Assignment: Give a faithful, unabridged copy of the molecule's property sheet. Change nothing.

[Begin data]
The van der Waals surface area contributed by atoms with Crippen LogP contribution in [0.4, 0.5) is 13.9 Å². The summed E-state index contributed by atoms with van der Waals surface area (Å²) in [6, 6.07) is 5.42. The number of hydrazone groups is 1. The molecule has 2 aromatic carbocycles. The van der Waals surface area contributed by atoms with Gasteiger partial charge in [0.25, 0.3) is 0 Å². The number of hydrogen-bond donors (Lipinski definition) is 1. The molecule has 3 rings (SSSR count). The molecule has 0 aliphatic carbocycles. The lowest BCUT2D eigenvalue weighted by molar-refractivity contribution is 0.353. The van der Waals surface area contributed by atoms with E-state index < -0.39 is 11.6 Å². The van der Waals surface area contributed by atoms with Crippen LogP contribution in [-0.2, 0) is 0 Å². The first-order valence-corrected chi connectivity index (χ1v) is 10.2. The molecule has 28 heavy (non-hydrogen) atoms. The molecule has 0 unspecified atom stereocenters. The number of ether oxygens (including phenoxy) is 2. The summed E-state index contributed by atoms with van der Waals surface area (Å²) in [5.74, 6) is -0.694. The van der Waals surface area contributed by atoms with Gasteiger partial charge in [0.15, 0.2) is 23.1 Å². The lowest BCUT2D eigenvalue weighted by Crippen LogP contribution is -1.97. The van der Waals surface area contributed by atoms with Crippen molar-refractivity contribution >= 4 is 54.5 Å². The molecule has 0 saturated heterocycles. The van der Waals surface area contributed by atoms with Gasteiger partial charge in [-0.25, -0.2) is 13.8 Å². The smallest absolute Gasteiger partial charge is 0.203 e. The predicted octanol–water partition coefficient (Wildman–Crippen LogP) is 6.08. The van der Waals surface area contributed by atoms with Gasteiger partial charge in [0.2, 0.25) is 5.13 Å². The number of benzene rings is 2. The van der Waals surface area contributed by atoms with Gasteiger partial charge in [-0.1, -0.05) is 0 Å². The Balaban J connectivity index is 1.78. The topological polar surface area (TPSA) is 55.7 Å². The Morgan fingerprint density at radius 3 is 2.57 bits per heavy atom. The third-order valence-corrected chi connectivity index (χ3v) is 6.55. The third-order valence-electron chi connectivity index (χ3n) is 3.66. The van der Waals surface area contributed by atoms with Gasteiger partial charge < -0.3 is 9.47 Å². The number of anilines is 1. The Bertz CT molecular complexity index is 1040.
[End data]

The van der Waals surface area contributed by atoms with Crippen LogP contribution in [0.4, 0.5) is 13.9 Å². The summed E-state index contributed by atoms with van der Waals surface area (Å²) in [6, 6.07) is 5.42. The number of hydrazone groups is 1. The molecule has 2 aromatic carbocycles. The van der Waals surface area contributed by atoms with Gasteiger partial charge in [0.25, 0.3) is 0 Å². The number of hydrogen-bond donors (Lipinski definition) is 1. The molecule has 3 rings (SSSR count). The molecule has 0 aliphatic carbocycles. The lowest BCUT2D eigenvalue weighted by molar-refractivity contribution is 0.353. The van der Waals surface area contributed by atoms with E-state index < -0.39 is 11.6 Å². The van der Waals surface area contributed by atoms with Crippen LogP contribution in [-0.2, 0) is 0 Å². The first-order valence-corrected chi connectivity index (χ1v) is 10.2. The molecule has 28 heavy (non-hydrogen) atoms. The molecule has 0 unspecified atom stereocenters. The number of ether oxygens (including phenoxy) is 2. The summed E-state index contributed by atoms with van der Waals surface area (Å²) in [5.74, 6) is -0.694. The van der Waals surface area contributed by atoms with Gasteiger partial charge in [0.15, 0.2) is 23.1 Å². The lowest BCUT2D eigenvalue weighted by Crippen LogP contribution is -1.97. The van der Waals surface area contributed by atoms with Crippen molar-refractivity contribution >= 4 is 54.5 Å². The molecule has 0 saturated heterocycles. The van der Waals surface area contributed by atoms with Gasteiger partial charge in [-0.25, -0.2) is 13.8 Å². The smallest absolute Gasteiger partial charge is 0.203 e. The predicted octanol–water partition coefficient (Wildman–Crippen LogP) is 6.08. The van der Waals surface area contributed by atoms with Gasteiger partial charge in [0.2, 0.25) is 5.13 Å². The number of benzene rings is 2. The van der Waals surface area contributed by atoms with Gasteiger partial charge in [-0.1, -0.05) is 0 Å². The Balaban J connectivity index is 1.78. The topological polar surface area (TPSA) is 55.7 Å². The Morgan fingerprint density at radius 3 is 2.57 bits per heavy atom. The third-order valence-corrected chi connectivity index (χ3v) is 6.55. The third-order valence-electron chi connectivity index (χ3n) is 3.66. The van der Waals surface area contributed by atoms with Gasteiger partial charge < -0.3 is 9.47 Å². The number of anilines is 1. The Bertz CT molecular complexity index is 1040.